Wednesday, December 26, 2007

WJC - CAN 3, CZE 0

This game was a lot closer than the score suggests.

Before the game, Gord Miller and Pierre McGuire gave us a little history lesson. At the WJC, Canada has an 8-0-2 record against the Czechs, and the last time they didn’t win was back in 1993 when the game ended in a tie.

So, to the game we go. The Czechs aren’t believed to be contenders for the gold medal, but they still have some firepower up front. Michael Frolik is making his fourth appearance at the WJC and is one of the most dangerous offensive players on the Czech team. Pair him with Jakub Voracek, and you have a line that is hard to contain, so Coach Hartsburg matched that line with his shutdown line of Brandon Sutter, Stefan Legein, and Wayne Simmonds.

Stamkos took an elbowing penalty not long into the first period, and the Czechs looked energetic on the PP. It actually turned into a 5-3 PP after Logan Pyett took a hooking penalty, and the Czechs managed to have several great chances, but Jonathan Bernier was solid from the very beginning.

Speaking of Bernier, he was the reason why Canada managed to get through the first period without giving up a goal. The Czechs were strong and had 13 shots on goal going into the intermission. The Canadians, however, were jittery in the first period, turning over the puck to the Czechs time and again. Drew Doughty seemed a bit nervous and he had a hard time controlling the puck, even turning it over to Voracek at his blue line, giving Voracek a great scoring chance.

The second period saw Canada score its first goal, with John Tavares scoring on the power play (from Steve Stamkos and Logan Pyett).

Canada extended its lead in the third period thanks to an even strength marker from Matthew Halischuk (Josh Godfrey and Steve Stamkos) and another power play goal from Tavares (Stamkos).

I have to give a lot of credit to the Czechs, however, for playing a great game. Goaltender Michal Neuvirth was solid and kept his team in the game with some big saves. Frolik and Voracek really tried hard to solve the problem that is Bernier, but they fell short this time. I truly believe that the Czechs could have won this game had Bernier been a little shakier in net.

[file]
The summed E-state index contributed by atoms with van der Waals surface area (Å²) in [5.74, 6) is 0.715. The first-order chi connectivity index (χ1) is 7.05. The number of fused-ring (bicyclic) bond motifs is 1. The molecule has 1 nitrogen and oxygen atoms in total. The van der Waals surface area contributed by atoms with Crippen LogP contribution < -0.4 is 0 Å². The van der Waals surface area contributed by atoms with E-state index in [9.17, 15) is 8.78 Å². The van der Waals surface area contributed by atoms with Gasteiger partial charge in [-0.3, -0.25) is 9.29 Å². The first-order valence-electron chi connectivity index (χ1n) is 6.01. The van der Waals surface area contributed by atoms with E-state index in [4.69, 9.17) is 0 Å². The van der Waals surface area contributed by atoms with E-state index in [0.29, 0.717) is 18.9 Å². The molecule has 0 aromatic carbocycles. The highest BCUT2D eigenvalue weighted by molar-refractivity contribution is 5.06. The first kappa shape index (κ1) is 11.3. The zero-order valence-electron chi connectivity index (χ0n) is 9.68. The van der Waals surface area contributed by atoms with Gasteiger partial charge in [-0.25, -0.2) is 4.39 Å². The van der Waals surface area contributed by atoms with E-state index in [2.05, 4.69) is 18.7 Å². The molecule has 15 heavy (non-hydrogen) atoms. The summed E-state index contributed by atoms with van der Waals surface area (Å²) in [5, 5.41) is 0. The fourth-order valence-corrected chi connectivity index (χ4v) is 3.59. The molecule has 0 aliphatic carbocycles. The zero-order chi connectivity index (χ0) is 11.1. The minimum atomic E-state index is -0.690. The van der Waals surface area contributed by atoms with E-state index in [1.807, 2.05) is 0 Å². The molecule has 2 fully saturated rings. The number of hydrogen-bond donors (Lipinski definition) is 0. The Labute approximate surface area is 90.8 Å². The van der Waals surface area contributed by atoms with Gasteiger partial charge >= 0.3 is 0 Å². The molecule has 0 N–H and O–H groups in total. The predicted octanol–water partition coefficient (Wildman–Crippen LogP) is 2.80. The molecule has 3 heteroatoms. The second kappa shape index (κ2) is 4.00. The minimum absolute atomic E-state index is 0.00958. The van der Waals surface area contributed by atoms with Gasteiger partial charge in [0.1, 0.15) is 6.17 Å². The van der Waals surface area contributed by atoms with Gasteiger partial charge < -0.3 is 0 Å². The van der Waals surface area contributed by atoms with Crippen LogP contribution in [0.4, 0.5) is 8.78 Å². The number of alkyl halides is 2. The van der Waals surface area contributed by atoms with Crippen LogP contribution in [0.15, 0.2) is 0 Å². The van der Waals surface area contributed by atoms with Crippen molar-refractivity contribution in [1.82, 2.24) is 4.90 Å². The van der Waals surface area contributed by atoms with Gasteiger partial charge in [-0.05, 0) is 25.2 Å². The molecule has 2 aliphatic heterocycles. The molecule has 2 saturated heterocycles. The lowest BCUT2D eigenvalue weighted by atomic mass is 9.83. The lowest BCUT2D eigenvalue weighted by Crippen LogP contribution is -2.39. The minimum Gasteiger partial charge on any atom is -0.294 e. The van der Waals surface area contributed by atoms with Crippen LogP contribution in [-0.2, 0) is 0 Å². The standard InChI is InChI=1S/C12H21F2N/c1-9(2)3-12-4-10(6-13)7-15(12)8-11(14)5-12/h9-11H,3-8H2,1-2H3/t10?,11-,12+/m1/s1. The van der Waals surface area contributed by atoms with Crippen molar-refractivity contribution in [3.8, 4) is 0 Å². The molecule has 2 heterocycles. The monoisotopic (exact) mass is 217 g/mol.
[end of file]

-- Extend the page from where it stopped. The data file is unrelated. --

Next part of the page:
The Good about the Canucks – Special Teams Rule

Although it was a slow start, they found their groove in the second period, especially on the power play. They scored twice on five power plays, and they managed to sustain pressure on the Czech squad.

The penalty kill was superb, as it was in the Super Series. The Czechs had 9 opportunities, but Canada shut the door on each one.

The Bad about the Canucks – Discipline Problems

This is always a problem for Canada in international competition: discipline. International rules are different from North American rules, and Team Canada always seems to parade to the penalty box. Some of the calls are complete and total phantom calls that make you want to yell at the refs for being stupid (and those seem to happen with more frequency in international games), but Canada took a lot of dumb tripping/hooking/holding penalties. It’s one thing to kill a penalty for a big hit, it’s another to kill a stupid obstruction penalty. My guess is that Hartsburg will stress this to his players between now and tomorrow’s game against the Slovaks.

The Ugly Whistles

There was nothing particularly ugly about the Canucks right now, but what I don’t care for are the whistles in the crowd. In North America, when something happens that we don’t like, we boo, some louder than others. In Europe, they blow whistles. Can you see the problem here?

The exact problem that I am thinking of actually happened back in May 2007 at the Men’s World Championships in Russia when Canada was playing Finland. Someone in the crowd blew a whistle and the Finns stopped playing because they thought that the refs blew the play dead. They didn’t, and Canada scored. The Finns were upset, and rightfully so – I wouldn’t want my team to give up a goal based on a rogue fan blowing a whistle.

Three Stars of the Game
(1) Jonathan Bernier, stopped 44 shots for the shutout
(2) Steve Stamkos, 3 assists
(3) John Tavares, 2 goals, even though he was limited to just a few power play shifts

This game was particularly important for Hockey Canada because it was their 19th consecutive win at the World Juniors, a streak that dates back three years and is now a tournament record. Prior to tonight’s game, Canuck goalies have had a save percentage of 0.951, and the Canadians have outscored their opponents 86 to 20 in 18 games.

For more WJC coverage, including recaps of each game, check out Faceoff-Factor.com.

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